The industrial computer you choose will depend on the intensity and number of applications you want the system to perform. The larger the application and the more demanding the software, the more computing power you need to keep the system running smoothly and reliably.

With the rapid development and progress of the Internet of Things, rough edge industrial computing becomes more and more important. This is so because some applications require data processing and analysis at the edge of the network, which is where industrial computers come in. Since data does not need to be transmitted over long distances, edge computers can perform data processing, analysis, and decision-making in real-time, thereby supporting many applications that require such processing and analysis.

4. Connectivity

After figuring out the computing power needed, the environment the industrial computer will be in, and the applications it will run, it is time to consider the connectivity options for configuring the system.

Having an industrial computing solution with robust connectivity is critical to connecting your system to the various sensors, inputs, networks and accessories you may have. The industrial computer can be configured with the following connectivity options: Bluetooth, Wi-Fi 6, 4G, 5G and 10GbE LAN ports.

In addition, the industrial computer is equipped with a USB 3.1 Gen 2 port, allowing your system to connect smart IoT sensors and transfer data at 10Gb speed. Additionally, if you have legacy technology, your industrial computing solution can be configured with serial ports, which are still used today due to their reliability and flexibility.

The ability to expand I/O through modular daughter boards increases the flexibility of our industrial computing systems, allowing you to add a variety of additional ports, including LAN RJ45/M12, serial ports, USB ports, DP ports and DIO ports.

Bluetooth is commonly used to connect industrial computing equipment with one or more sensors and/or devices. 4G and 5G are used to connect devices to the Internet when it is not possible to connect to the Internet through a wired connection or Wi-Fi. No matter which connectivity options you need, the system can be configured to your specific needs.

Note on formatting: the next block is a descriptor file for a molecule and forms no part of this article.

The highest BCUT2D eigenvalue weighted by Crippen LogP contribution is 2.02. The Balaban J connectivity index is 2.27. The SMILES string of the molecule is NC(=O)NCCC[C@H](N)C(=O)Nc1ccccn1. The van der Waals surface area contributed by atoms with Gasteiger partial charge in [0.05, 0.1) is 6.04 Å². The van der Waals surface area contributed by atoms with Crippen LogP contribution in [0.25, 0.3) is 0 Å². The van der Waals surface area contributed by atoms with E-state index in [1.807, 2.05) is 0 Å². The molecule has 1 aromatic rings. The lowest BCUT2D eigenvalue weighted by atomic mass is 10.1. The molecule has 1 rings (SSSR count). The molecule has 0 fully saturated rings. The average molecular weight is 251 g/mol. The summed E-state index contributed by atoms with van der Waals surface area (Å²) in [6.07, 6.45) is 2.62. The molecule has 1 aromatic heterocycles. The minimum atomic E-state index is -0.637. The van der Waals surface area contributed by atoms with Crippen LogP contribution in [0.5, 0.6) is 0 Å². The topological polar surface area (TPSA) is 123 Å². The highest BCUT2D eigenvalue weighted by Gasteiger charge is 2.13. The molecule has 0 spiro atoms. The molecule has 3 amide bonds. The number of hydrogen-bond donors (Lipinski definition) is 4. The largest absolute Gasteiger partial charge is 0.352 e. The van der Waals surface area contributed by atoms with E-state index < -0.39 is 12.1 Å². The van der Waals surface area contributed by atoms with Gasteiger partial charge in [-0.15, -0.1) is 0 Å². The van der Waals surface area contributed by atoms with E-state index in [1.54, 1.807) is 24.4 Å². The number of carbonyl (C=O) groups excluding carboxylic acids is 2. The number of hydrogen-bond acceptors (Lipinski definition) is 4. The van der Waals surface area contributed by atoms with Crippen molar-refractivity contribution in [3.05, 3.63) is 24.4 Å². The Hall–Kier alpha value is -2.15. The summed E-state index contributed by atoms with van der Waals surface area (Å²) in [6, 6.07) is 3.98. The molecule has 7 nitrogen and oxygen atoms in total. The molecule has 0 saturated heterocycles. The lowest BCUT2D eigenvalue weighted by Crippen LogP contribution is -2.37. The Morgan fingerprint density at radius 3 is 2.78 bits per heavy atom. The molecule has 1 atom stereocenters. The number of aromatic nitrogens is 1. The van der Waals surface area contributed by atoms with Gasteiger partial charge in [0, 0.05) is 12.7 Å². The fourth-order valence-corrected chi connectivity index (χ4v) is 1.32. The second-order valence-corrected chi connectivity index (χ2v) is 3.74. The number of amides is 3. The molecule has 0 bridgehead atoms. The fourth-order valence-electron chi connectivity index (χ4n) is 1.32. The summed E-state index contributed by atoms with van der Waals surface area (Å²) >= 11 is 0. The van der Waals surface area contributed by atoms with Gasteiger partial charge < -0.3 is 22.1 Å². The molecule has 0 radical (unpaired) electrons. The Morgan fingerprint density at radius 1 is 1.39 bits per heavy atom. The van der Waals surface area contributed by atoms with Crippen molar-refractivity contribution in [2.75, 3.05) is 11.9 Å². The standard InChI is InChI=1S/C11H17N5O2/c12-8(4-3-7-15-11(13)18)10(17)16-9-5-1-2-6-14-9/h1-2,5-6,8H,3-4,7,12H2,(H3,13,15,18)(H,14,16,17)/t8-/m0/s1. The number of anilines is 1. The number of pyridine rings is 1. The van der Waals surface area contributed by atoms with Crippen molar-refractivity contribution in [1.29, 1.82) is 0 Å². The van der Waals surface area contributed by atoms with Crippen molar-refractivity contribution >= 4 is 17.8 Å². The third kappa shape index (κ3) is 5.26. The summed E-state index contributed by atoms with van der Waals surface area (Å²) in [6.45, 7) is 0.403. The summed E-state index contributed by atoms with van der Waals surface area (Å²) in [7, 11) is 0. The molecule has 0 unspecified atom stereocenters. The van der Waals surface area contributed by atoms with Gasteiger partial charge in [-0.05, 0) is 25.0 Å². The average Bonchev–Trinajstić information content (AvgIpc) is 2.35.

5. Storage, memory and expansion

When choosing an industrial computer, the last item that should be considered is the storage solution required for the workload. Industrial computers can be configured with standard hard disk drives (hdd) and solid state drives (ssd). If there is a need to run general applications that do not require real-time access, the system can be configured with mechanical drives.

However, if high-speed access to localized storage is required, the system should be equipped with an SSD. Solid-state drives provide extremely fast data transfer speeds, enabling real-time data processing and decision-making. Additionally, equipping a system with a solid state drive can make the system more reliable and resistant to frequent shocks and vibrations compared to a hard drive, since there are no moving platters in a solid state drive that can be damaged.

Additionally, if the latest is high-speed storage is required, you can configure your system with M.2 nvme storage solutions. NVMe drives plug directly into the PCIe protocol, giving you blazing fast data transfer speeds. NVMe drives have write speeds of up to 2500 MB/s and read speeds of up to 3500 MB/s. That said, regular SSDs and HDDs still have their place, as they offer enormous storage capacity, which is a requirement for some businesses and organizations in their storage infrastructure.

Also, you should consider how much RAM or memory you want to equip your industrial PC with. RAM has a great impact on the performance of the system. The more RAM, the smoother the system's performance, as it can cache data closer to the CPU's processing architecture faster. RAM is an extremely fast short-term storage device that allows your CPU to access the data and applications you are using. The more memory you have, the more applications and data you can load, so it can be accessed faster, speeding up your industrial computing solutions.